At the risk of (though surely not the intention of) sounding like I'm blowing my own horn, I would like to bring attention to something that was said in an interview with The Remnant by Father Berg, Superior General of the FSSP. Apparently the good Father read my earlier post on vocations, and worked it into his own interview ;)
Here is an excerpt from the interview (my emphases):
Q: During a time in the Church in Western Europe and the U.S., when there are entire dioceses that frequently have no priestly ordinations each year, there have been 153 men request applications to the Priestly Fraternity of St. Peter in the United States January through March 2007. Why do you think so many young men are attracted to vocations to the traditional priestly societies?
A: If one looks at the diocese and institutes where they are attracting a strong number of vocations, the young men are receiving a very strong priestly identity—one that really underlines the supernatural side of the priesthood. This is not true only of the Fraternity, but also of places like St. Gregory’s in Lincoln, Nebraska.
Sometimes I think we end up short-selling the youth and thinking what they really want, what is going to attract them, is this type of life or that—as if the priesthood is nothing more than being a social worker or a counselor. That is just not going to attract vocations. Men can go ahead and do that in other areas [without the sacrifices of the priesthood].
But in the end, it is the strong priestly identity that attracts them. Yes, they will end up doing a lot of natural things that are good—and they will end up needing to have a lot of natural virtues—but the priest’s job is about the supernatural life with the sacraments and everything else.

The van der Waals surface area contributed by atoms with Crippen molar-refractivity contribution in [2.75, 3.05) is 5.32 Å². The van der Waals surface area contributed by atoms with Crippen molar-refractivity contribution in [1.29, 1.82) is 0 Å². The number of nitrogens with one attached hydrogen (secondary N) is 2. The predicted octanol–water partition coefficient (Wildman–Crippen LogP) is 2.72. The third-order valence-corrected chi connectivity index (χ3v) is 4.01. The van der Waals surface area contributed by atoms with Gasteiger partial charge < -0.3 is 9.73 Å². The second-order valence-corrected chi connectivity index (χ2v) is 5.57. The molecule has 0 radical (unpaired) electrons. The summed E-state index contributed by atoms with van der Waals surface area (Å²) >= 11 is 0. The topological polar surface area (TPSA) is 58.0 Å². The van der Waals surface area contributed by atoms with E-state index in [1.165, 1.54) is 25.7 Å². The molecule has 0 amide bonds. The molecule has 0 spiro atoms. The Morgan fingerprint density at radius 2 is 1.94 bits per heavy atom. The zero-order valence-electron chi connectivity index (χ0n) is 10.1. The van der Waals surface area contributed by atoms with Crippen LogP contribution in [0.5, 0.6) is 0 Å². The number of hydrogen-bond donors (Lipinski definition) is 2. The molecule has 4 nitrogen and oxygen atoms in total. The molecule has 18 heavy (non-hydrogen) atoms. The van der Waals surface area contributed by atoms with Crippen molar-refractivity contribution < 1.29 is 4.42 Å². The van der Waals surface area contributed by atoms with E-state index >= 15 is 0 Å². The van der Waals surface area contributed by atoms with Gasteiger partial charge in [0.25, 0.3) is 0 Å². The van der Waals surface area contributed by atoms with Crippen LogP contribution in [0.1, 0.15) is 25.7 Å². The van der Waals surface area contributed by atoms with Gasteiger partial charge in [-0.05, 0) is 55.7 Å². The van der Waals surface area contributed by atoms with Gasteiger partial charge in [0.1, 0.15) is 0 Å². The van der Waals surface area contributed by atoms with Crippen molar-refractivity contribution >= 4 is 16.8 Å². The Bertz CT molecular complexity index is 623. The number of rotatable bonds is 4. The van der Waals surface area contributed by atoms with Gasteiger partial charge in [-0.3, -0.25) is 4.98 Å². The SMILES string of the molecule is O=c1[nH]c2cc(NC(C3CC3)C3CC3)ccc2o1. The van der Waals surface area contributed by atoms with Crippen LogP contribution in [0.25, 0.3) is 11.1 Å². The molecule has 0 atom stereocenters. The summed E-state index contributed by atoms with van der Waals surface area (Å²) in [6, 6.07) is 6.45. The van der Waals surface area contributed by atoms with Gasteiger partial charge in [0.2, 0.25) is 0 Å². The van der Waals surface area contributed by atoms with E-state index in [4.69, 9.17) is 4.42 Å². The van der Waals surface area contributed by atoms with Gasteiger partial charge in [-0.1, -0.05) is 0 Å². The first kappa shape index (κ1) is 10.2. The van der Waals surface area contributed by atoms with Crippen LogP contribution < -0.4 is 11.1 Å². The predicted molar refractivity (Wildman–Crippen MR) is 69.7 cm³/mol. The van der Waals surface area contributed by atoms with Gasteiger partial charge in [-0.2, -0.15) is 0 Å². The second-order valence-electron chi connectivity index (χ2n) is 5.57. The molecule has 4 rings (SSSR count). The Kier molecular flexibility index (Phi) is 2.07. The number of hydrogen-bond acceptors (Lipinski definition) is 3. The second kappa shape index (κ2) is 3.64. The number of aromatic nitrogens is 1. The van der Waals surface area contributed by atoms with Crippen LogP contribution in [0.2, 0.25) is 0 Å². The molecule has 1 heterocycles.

We’re fortunate enough to have a number of things [in the FSSP] that emphasize those elements, such as the priestly identify at the altar which is so stressed by the rite, and Thomistic theology which sees the priest’s fundamental act as offering sacrifice. It clearly underlines what the work of the priest is—what his essential work is. And that finally is the element which is most attractive about the priesthood: being able to deal with the things that are holy all the time; with the things that are most essential.
Having been a priest now for 10 years, I can’t imagine being a man and getting up every day and working 10 hours in a secular job on what is not most important. And I know there are men who have to do that according to their duty in state. But the priesthood is always dealing with the absolute essentials—with salvation.
That’s one thing that I think is fortunate about the way we form priests. It is centered around preaching and the sacraments: being dispensers of the mysteries of God as St. Paul says, is what is essential. Fortunately, the rite we use really emphasizes that role of the priest within the sanctuary, which a lot of men are looking for as well.
I would say that I couldn't have said it better myself, but in truth, I couldn't have said it nearly as good myself. I highly recommend that you read the whole interview. It is impressive in the extreme.